Congratulations on your new position! Now comes the uncomfortable part: resigning from your current role. A professional termination of employment involves two steps: writing a formal resignation letter, and discussing it verbally with your manager. This post covers the basics of writing a simple, no-bridges-burned resignation letter.
- Your Name
- Today’s Date
- The name of the person to whom you’re resigning
- A brief notice of termination of employment
- The date your termination is effective
- Your signature
If you’re leaving under good circumstances and you want to say a little bit more, only emphasize the positive. Now is not the time to offer parting shots or “constructive” criticism on your boss’s quirky management style. Examples:
- “I’ve enjoyed my time at [company] and value the opportunity to have worked on your team.”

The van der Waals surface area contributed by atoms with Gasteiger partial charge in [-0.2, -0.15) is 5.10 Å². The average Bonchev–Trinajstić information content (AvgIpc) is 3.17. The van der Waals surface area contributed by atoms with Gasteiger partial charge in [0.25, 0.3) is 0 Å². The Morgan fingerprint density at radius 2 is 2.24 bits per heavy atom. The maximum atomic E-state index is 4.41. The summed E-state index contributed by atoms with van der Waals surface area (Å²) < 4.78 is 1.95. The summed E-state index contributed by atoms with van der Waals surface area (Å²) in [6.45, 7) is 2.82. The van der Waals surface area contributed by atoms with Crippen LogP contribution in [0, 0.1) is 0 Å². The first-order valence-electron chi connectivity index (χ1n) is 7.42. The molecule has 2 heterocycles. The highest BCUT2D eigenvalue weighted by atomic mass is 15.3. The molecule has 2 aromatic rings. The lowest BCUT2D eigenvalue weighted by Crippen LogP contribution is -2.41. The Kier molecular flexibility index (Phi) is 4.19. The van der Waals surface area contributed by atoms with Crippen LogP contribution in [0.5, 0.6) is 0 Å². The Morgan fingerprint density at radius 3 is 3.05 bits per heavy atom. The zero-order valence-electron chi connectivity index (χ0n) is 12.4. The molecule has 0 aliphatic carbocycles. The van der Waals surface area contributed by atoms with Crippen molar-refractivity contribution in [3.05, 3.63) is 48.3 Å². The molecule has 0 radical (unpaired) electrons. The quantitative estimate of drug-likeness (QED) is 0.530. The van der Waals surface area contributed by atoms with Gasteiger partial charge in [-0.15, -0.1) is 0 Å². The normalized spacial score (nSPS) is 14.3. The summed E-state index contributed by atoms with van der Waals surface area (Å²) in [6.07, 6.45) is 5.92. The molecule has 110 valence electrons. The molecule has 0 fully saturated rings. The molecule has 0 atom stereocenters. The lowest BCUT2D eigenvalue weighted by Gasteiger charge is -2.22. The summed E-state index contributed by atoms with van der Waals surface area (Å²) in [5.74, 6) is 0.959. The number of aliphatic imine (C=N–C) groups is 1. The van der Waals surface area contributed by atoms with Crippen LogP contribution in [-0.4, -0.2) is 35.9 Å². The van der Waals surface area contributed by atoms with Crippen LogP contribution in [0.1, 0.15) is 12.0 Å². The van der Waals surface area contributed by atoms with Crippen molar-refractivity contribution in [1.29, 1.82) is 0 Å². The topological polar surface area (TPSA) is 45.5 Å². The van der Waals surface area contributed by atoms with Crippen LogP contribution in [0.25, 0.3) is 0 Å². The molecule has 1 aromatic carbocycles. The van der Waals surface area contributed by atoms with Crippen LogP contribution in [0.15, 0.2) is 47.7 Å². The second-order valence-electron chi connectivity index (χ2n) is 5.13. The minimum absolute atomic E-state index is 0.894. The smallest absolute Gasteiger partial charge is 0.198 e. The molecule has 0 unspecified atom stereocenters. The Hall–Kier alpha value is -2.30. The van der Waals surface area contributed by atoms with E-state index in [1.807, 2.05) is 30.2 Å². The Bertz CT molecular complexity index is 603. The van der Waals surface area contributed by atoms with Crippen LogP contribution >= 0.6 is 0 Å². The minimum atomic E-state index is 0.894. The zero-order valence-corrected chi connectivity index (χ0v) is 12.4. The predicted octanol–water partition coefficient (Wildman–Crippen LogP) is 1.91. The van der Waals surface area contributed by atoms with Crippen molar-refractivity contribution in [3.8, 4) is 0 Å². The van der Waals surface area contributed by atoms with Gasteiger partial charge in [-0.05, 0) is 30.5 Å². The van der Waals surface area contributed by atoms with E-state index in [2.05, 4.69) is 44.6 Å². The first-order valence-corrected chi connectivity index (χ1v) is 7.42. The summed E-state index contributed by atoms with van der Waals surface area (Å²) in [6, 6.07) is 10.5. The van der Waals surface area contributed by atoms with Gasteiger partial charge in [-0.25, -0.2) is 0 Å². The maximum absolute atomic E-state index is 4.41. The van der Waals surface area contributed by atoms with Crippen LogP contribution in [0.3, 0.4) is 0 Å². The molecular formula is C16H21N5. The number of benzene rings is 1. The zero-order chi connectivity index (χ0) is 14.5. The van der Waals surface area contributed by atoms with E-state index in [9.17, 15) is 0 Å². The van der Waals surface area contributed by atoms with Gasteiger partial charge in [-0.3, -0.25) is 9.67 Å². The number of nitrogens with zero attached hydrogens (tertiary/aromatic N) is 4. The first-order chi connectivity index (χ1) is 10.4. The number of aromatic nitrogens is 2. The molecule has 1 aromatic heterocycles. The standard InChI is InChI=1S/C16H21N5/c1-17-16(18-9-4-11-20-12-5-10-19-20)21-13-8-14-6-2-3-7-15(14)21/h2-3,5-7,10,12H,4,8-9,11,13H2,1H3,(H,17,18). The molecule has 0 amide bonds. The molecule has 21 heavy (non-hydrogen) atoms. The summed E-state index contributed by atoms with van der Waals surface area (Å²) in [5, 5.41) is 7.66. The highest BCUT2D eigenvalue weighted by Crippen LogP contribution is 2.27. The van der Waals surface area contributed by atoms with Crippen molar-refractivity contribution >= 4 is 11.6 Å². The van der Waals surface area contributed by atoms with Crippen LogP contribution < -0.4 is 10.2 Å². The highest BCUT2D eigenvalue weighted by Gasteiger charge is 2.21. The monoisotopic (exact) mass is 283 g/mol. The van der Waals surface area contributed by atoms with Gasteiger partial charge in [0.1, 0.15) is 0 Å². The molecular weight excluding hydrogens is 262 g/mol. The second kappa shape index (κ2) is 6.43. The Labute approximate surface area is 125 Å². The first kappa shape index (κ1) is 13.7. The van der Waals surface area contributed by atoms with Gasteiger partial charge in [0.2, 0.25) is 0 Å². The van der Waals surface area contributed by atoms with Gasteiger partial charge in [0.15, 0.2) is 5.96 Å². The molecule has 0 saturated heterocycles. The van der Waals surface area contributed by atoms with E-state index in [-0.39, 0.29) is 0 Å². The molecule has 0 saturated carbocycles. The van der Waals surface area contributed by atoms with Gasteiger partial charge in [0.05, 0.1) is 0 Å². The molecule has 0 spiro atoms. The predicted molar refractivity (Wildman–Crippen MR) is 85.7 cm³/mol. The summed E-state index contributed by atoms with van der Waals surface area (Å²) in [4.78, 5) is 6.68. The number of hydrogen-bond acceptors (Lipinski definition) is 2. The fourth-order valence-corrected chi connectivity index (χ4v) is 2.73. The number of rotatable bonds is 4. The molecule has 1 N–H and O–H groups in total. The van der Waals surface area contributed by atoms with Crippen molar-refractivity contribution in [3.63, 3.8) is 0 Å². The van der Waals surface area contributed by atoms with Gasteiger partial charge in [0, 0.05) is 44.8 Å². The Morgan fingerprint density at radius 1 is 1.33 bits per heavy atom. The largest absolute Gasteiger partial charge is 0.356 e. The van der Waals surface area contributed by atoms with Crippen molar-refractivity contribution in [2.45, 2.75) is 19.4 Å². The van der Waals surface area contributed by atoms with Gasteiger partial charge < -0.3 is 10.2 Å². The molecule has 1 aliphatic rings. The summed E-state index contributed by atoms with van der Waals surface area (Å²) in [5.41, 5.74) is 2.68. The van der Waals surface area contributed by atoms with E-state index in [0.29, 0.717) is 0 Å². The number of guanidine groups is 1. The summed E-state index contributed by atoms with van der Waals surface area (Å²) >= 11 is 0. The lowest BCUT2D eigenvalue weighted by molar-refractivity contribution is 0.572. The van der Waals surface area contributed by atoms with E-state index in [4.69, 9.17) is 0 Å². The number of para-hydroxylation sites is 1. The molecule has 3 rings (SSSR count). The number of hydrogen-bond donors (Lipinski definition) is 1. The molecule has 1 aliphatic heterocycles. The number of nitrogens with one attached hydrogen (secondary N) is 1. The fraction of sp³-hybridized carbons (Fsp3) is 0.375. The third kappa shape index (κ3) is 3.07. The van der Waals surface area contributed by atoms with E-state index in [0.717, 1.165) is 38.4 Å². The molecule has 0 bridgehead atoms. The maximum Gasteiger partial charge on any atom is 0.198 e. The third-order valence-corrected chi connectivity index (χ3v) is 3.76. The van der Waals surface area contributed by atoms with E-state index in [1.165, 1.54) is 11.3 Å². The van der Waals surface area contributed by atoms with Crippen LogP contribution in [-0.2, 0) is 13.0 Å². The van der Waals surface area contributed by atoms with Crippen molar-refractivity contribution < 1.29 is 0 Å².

- “I greatly appreciate the opportunities and relationships I’ve gained during my time at [company].”
- “I’ll do whatever I can to make the next two weeks an easy transition for you and my co-workers.”
Avoid the Counter Offer
We’ve covered this before, and if you do a quick Google search you’ll find many bloggers who agree with us: accepting a counter offer is rarely a good idea. Head your manager off at the pass by making it clear that your decision to leave is a concrete one. Examples:
- “Please understand that I am not in a position to consider an alternative offer from [company], since my decision to resign is final.”
- “I have put a lot of thought into this decision, and while it was not an easy one to make, it is a final decision that I trust [company] will respect.”
You never know if and when you’ll cross paths with your employer again (life is funny that way), so follow our easy tips and leave with your reputation intact. If you want a fresh pair of eyes to read it before you resign, ask your recruiter to review it with you!